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First Peoples Exhibition

By

  • Museum Victoria
  • Bunjilaka Aboriginal Cultural Centre

Description

Museum Victoria recently completed the redevelopment of Bunjilaka – the Aboriginal Cultural Centre at Melbourne Museum. Building on a solid foundation and a collaborative spirit that Bunjilaka embodies, the new long term 1200m2 exhibition First Peoples invites visitors to connect with Aboriginal people, culture and history. It contains content that challenges preconceptions, uncovers hidden histories and inspires audiences to learn more. Personal and evocative stories provide emotive experiences that engender pride in the Aboriginal community and create deeper understanding of the Aboriginal experience for a wide audience, and bring contemporary relevance and access to the Museum’s outstanding collections.

Key Features

1

The exhibition design responds to the deep feelings of connection to Country and cultural significance of place across South Eastern Australian Aboriginal culture. Visitors experience an evocative multi-sensory journey across a new interior landscape, that inspires a sense of ‘being on Country’ through the built form shapes, angles and natural finishes.

The colour palette references Victoria’s natural environment, particularly the leaves and bark from local species of eucalyptus. Judicious use of vibrant colour and first person voice elicits a contemporary feel and reinforces a key message that Victorian Aboriginal culture is ‘living’ and not just tethered to a distant past.

2

The design team adopted a participatory model, inviting the First Peoples Yulendj Group of Victorian Aboriginal Elders into the design process. Yulendj provided first hand accounts and stories of their culture and the designers provided ways to communicate and bring the stories to life.

The designer’s ability to visualise stories and respond on an emotional level to the power of the spoken word provided great impetus for the project. The testing of ideas via visuals and models provided stimulus for debate, discussion and development of new ways to powerfully communicate Aboriginal culture to a broad audience.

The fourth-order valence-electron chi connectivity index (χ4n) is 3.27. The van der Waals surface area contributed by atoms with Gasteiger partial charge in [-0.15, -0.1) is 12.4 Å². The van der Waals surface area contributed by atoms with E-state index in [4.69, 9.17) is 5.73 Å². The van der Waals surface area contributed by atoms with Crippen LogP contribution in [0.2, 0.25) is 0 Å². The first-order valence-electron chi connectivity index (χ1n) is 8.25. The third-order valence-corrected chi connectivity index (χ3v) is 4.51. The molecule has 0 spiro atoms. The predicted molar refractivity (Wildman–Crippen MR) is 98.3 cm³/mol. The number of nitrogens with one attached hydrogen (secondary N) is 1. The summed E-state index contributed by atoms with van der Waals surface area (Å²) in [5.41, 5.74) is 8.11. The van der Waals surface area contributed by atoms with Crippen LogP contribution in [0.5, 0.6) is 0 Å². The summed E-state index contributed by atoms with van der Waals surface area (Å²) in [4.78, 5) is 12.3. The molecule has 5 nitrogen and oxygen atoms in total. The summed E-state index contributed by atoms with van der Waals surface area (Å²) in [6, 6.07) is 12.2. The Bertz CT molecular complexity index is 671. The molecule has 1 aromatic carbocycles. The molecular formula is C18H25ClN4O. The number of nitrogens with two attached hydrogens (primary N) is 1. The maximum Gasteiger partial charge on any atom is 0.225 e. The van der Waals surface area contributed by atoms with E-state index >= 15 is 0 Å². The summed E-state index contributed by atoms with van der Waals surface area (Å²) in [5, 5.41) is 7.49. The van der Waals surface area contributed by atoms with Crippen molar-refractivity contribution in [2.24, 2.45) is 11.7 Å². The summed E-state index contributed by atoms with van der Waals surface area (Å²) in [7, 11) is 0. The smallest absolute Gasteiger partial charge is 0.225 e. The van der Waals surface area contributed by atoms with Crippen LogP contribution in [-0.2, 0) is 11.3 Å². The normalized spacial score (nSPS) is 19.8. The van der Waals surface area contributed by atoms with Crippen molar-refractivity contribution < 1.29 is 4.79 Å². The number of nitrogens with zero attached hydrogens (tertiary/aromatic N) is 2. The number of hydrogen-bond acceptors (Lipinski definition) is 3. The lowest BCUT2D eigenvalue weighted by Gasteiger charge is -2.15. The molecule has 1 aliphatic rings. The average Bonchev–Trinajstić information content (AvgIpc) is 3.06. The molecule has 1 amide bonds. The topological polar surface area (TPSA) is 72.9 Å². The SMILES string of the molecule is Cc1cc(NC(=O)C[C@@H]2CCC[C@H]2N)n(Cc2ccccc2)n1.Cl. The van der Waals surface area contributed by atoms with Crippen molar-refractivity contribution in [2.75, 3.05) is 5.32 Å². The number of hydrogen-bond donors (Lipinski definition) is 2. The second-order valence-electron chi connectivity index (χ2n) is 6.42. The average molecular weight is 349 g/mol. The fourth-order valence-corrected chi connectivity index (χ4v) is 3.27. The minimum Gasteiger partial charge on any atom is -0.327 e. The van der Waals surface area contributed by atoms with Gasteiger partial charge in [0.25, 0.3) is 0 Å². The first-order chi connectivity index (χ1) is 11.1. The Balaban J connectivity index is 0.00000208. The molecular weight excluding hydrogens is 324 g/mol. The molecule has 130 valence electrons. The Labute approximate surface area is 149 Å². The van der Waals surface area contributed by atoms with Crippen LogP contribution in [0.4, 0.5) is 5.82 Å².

3

First Peoples provided an opportunity to refresh the Bunjilaka brand positioning and develop new audiences, through embracing the exhibition’s warmth, energy, spirit and its distinctly Koorie voice. The response from Museum visitors and the Aboriginal community has been overwhelmingly positive, and has been a key factor in Melbourne Museum’s overall visitation target successes.

The exhibition was built according to sustainable design principles, including design for flexible use/re-purpose, low impact/low embodied energy materials and recycle/salvage. Innovative digital fabrication and printing techniques were utilised to substantially reduce waste. LED lighting and efficient multimedia technology have also significantly reduced daily energy consumption.

4

The design team worked closely with the Aboriginal community to ensure that the exhibition voice provided a powerful representation of their culture. First Peoples contributes significantly to design practice as a proven model for successful cross cultural collaboration relating to public display and interpretation of tangible and intangible cultural heritage. The Yulendj Group enabled the exhibition team and Aboriginal Community to explore new ways of sharing knowledge. The openness, strong spirit of collaboration, sharing and respect maintained throughout the project stand as testament to this process and are the foundation for much of the communities’ high praise for the exhibition.

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